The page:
Whither madrassa regulation?

Unregulated and unregistered madrassas continue provide militant groups with fodder for terrorist attacks.

Editorial March 27, 2011

Just about every terrorist attack in the last decade, it appears, has emerged from Pakistan’s unregulated madrassas. These religious schools, operating without government regulation, have become incubators of hate and tolerance. And, as a report in this paper on March 26 revealed, the current dispensation, much like the one that preceded it, has been unable to make any progress on that front. About six months ago, the interior ministry and the Tanzeem-e-Madaris Pakistan came to a ten-point agreement to enforce a uniform curriculum, ensure that madrassas do not teach hate literature and register all foreign students, among other things. Needless to say, this has not yet been enforced by the government. Indeed, the government has not even set up a committee to deal with madrassa reform yet.

The government’s inability or unwillingness to tackle madrassa reform is reminiscent of previous failed efforts by General Pervez Musharraf. In a speech in June 2002, Musharraf had promised to do much of what the PPP government is now supposed to enforce. Among his proposals, Musharraf called for the modernisation and regulation of madrassas to integrate them with Pakistan’s mainstream educational system. He conspicuously failed to do so despite earmarking more than $100 million for the task. After the Lal Masjid seige of 2007, Musharraf pledged once more to tackle the madrassa problem. Again he did not do so.

If anything, the problem has become worse since then. Unregulated and unregistered madrassas continue to proliferate and are still providing militant groups with fodder for terrorist attacks. Islamabad in particular has seen a mushrooming of madrassas since the Lal Masjid attack, funded by wealthy businessmen at home and expatriates from the Gulf. It is estimated that there are dozens of such madrassas, and students from at least one of them were involved in a militant attack at the Parade Lane in Rawalpindi. Apart from providing a steady stream of foot soldiers to militant groups, they are responsible for the ideological brainwashing of yet another generation of Pakistanis. For the government to be so tardy in pursuing real and meaningful madrassa reform shows just how blind they are to this threat. Fighting militancy will be ineffective unless its ideological root is also tackled.

Published in The Express Tribune, March 28th, 2011.


Cautious | 10 years ago | Reply Despite the occasional rhetoric about controlling extremism - it's not going to happen - the reality is that Pakistan at it's core supports religious extremism. It's blatant to anyone who happens to be a minority in your country - it's obvious to anyone who reads the Pakistani newspapers. Most Pakistani's may not condone beheading but you do condone cutting off hands, executing blasphemers, don't mind blowing up Ahmadi mosque's, and sit back quietly when a politician is assassinated for the crime of moderation. You have made no serious attempts at moderating extreme views of Islam and the few that have made an attempt have been assassinated. No wonder you don't fight the Taliban - you are the Taliban.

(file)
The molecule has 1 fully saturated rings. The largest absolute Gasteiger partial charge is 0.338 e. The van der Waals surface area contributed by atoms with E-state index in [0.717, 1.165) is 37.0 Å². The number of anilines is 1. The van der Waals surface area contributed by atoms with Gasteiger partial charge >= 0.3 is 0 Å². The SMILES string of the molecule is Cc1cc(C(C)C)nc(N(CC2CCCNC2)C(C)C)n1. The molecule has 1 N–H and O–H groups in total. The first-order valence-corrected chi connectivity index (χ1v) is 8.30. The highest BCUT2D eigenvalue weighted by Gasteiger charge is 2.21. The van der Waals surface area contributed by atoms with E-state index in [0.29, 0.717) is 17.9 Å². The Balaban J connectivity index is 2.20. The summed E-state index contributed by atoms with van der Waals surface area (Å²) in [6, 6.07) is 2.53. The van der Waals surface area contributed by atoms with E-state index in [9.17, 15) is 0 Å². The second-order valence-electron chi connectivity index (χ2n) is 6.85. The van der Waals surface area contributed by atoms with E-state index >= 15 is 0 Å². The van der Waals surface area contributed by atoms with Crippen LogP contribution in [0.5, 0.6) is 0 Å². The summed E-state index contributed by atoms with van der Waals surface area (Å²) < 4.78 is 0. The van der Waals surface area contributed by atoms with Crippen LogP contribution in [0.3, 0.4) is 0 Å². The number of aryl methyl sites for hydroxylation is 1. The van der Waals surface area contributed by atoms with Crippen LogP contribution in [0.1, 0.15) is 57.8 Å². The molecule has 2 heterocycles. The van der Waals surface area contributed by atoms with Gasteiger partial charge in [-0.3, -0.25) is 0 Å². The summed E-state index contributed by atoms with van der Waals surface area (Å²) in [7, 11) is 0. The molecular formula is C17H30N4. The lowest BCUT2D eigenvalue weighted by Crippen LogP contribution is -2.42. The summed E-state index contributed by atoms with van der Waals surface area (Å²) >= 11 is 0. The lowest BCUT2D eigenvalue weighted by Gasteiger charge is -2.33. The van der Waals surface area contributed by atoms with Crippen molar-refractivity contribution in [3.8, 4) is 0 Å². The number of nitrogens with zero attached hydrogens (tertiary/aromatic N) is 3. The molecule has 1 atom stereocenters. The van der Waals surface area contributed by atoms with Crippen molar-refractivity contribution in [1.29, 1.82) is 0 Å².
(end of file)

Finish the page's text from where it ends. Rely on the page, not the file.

John | 10 years ago | Reply I can not believe myself that I would be writing this comment. Yet, it is far more important to speak out than to remain quiet. So, here it goes: "I do not agree with all you say, but I will defend to death for your right to say it". In the biography about Voltaire, Evelyn Hall summarized his stance on free speech on the above quoted statement. Madrassa's should be free to teach what it believes to be correct. The pupils have the ability to discern what is right and what is wrong. I am surprised that the Fourth Estate joins with the state of PAK in curbing the religious freedom, though it is the one and one kind only in Pakistan, that is protected in the constitution. In so doing, the editor has fallen prey to the temptation that curbed the freedom of the press, blessed by the syndicate of State and Religion, centuries earlier. The press has no more right than the Madrassas and they are also advocating that the Press should be regulated. Shall PAK also regulate press? The context of the editorial is understood in the present climate of the PAK, but regulating madrassas by the state is not the solution. What next? Regulation that only college graduates or only those born to Muslim, as defined by second constitution, should attend Madrassa? The pupils can be offered a different Madrassa education, so that they can choose which one to attend to, as they do for their secular education. State regulation of religious institution is abominable, and it is a shame that ET editorial board joined in this witch hunt. "Give me the liberty to know, to utter, and to argue with conscience, among all liberties" said John Milton. The PAK society should give this liberty to her citizens, Muslim or not. Then the madrassas will raise in academic excellence or wither away.
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